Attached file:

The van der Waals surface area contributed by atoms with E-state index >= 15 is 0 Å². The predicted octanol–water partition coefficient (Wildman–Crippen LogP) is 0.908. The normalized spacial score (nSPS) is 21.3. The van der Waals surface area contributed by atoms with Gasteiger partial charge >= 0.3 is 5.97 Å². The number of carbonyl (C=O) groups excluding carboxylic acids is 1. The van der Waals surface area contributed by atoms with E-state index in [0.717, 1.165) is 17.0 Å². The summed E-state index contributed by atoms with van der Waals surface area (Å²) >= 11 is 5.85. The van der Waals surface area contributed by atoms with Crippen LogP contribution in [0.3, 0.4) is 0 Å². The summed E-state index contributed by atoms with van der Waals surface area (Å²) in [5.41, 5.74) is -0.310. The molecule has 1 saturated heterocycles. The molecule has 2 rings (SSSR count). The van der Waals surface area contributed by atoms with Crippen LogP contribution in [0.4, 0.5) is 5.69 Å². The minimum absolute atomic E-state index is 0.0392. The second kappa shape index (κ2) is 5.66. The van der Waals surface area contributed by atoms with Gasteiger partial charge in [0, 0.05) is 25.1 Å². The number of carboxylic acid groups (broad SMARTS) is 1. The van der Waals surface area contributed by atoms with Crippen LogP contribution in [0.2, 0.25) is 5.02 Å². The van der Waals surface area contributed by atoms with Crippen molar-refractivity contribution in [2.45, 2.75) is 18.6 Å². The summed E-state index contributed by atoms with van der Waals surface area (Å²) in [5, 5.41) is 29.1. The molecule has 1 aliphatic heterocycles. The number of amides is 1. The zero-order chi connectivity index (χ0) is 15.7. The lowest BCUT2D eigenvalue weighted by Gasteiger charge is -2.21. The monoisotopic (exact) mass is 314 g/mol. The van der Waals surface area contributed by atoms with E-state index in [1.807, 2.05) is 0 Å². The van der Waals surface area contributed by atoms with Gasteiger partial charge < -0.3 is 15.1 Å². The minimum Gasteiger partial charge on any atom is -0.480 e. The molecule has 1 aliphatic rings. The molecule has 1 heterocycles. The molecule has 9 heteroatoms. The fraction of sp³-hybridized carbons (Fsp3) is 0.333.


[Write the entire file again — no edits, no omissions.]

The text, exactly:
The van der Waals surface area contributed by atoms with E-state index >= 15 is 0 Å². The predicted octanol–water partition coefficient (Wildman–Crippen LogP) is 0.908. The normalized spacial score (nSPS) is 21.3. The van der Waals surface area contributed by atoms with Gasteiger partial charge >= 0.3 is 5.97 Å². The number of carbonyl (C=O) groups excluding carboxylic acids is 1. The van der Waals surface area contributed by atoms with E-state index in [0.717, 1.165) is 17.0 Å². The summed E-state index contributed by atoms with van der Waals surface area (Å²) >= 11 is 5.85. The van der Waals surface area contributed by atoms with Crippen LogP contribution in [0.3, 0.4) is 0 Å². The summed E-state index contributed by atoms with van der Waals surface area (Å²) in [5.41, 5.74) is -0.310. The molecule has 1 saturated heterocycles. The molecule has 2 rings (SSSR count). The van der Waals surface area contributed by atoms with Crippen LogP contribution in [0.4, 0.5) is 5.69 Å². The minimum absolute atomic E-state index is 0.0392. The second kappa shape index (κ2) is 5.66. The van der Waals surface area contributed by atoms with Gasteiger partial charge in [0, 0.05) is 25.1 Å². The number of carboxylic acid groups (broad SMARTS) is 1. The van der Waals surface area contributed by atoms with Crippen LogP contribution in [0.2, 0.25) is 5.02 Å². The van der Waals surface area contributed by atoms with Crippen molar-refractivity contribution in [2.45, 2.75) is 18.6 Å². The summed E-state index contributed by atoms with van der Waals surface area (Å²) in [5, 5.41) is 29.1. The molecule has 1 aliphatic heterocycles. The number of amides is 1. The zero-order chi connectivity index (χ0) is 15.7. The lowest BCUT2D eigenvalue weighted by Gasteiger charge is -2.21. The monoisotopic (exact) mass is 314 g/mol. The van der Waals surface area contributed by atoms with E-state index in [1.807, 2.05) is 0 Å². The van der Waals surface area contributed by atoms with Gasteiger partial charge < -0.3 is 15.1 Å². The minimum Gasteiger partial charge on any atom is -0.480 e. The molecule has 1 aliphatic rings. The molecule has 1 heterocycles. The molecule has 9 heteroatoms. The fraction of sp³-hybridized carbons (Fsp3) is 0.333.